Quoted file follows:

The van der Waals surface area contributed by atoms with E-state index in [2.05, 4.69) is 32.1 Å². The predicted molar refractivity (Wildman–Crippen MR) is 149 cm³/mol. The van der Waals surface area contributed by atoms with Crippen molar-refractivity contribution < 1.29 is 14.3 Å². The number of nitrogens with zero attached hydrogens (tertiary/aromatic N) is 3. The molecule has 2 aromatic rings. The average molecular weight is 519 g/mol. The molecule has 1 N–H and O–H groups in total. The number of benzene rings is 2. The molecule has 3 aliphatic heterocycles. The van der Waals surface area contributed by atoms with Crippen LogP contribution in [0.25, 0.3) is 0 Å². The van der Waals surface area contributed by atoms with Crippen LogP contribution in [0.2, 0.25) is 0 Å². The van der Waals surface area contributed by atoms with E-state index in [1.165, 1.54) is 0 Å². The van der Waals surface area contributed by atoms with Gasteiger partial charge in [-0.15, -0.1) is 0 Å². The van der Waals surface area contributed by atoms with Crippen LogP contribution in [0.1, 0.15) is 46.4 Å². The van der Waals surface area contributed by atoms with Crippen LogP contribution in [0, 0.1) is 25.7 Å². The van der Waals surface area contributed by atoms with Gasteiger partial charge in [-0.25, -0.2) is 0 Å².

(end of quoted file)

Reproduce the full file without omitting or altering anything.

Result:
The van der Waals surface area contributed by atoms with E-state index in [2.05, 4.69) is 32.1 Å². The predicted molar refractivity (Wildman–Crippen MR) is 149 cm³/mol. The van der Waals surface area contributed by atoms with Crippen molar-refractivity contribution < 1.29 is 14.3 Å². The number of nitrogens with zero attached hydrogens (tertiary/aromatic N) is 3. The molecule has 2 aromatic rings. The average molecular weight is 519 g/mol. The molecule has 1 N–H and O–H groups in total. The number of benzene rings is 2. The molecule has 3 aliphatic heterocycles. The van der Waals surface area contributed by atoms with Crippen LogP contribution in [0.25, 0.3) is 0 Å². The van der Waals surface area contributed by atoms with Crippen LogP contribution in [0.2, 0.25) is 0 Å². The van der Waals surface area contributed by atoms with E-state index in [1.165, 1.54) is 0 Å². The van der Waals surface area contributed by atoms with Gasteiger partial charge in [-0.15, -0.1) is 0 Å². The van der Waals surface area contributed by atoms with Crippen LogP contribution in [0.1, 0.15) is 46.4 Å². The van der Waals surface area contributed by atoms with Crippen LogP contribution in [0, 0.1) is 25.7 Å². The van der Waals surface area contributed by atoms with Gasteiger partial charge in [-0.25, -0.2) is 0 Å².